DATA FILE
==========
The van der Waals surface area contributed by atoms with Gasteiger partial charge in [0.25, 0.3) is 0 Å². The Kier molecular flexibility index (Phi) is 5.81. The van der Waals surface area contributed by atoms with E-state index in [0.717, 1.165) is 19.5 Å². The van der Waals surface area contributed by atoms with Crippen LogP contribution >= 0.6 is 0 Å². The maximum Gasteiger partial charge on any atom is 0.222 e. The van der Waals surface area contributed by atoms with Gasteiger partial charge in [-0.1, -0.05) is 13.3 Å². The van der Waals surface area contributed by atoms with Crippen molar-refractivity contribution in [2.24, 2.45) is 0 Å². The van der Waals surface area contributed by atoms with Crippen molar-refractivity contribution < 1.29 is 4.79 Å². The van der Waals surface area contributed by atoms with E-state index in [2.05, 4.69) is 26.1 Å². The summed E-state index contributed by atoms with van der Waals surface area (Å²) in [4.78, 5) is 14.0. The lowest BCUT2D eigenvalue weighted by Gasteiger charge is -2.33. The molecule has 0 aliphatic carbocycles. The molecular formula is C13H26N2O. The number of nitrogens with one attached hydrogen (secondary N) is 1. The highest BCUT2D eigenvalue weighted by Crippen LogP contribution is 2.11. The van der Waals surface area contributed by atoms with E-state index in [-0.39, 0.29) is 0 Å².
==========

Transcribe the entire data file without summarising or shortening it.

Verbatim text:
The van der Waals surface area contributed by atoms with Gasteiger partial charge in [0.25, 0.3) is 0 Å². The Kier molecular flexibility index (Phi) is 5.81. The van der Waals surface area contributed by atoms with E-state index in [0.717, 1.165) is 19.5 Å². The van der Waals surface area contributed by atoms with Crippen LogP contribution >= 0.6 is 0 Å². The maximum Gasteiger partial charge on any atom is 0.222 e. The van der Waals surface area contributed by atoms with Gasteiger partial charge in [-0.1, -0.05) is 13.3 Å². The van der Waals surface area contributed by atoms with Crippen molar-refractivity contribution in [2.24, 2.45) is 0 Å². The van der Waals surface area contributed by atoms with Crippen molar-refractivity contribution < 1.29 is 4.79 Å². The van der Waals surface area contributed by atoms with E-state index in [2.05, 4.69) is 26.1 Å². The summed E-state index contributed by atoms with van der Waals surface area (Å²) in [4.78, 5) is 14.0. The lowest BCUT2D eigenvalue weighted by Gasteiger charge is -2.33. The molecule has 0 aliphatic carbocycles. The molecular formula is C13H26N2O. The number of nitrogens with one attached hydrogen (secondary N) is 1. The highest BCUT2D eigenvalue weighted by Crippen LogP contribution is 2.11. The van der Waals surface area contributed by atoms with E-state index in [-0.39, 0.29) is 0 Å².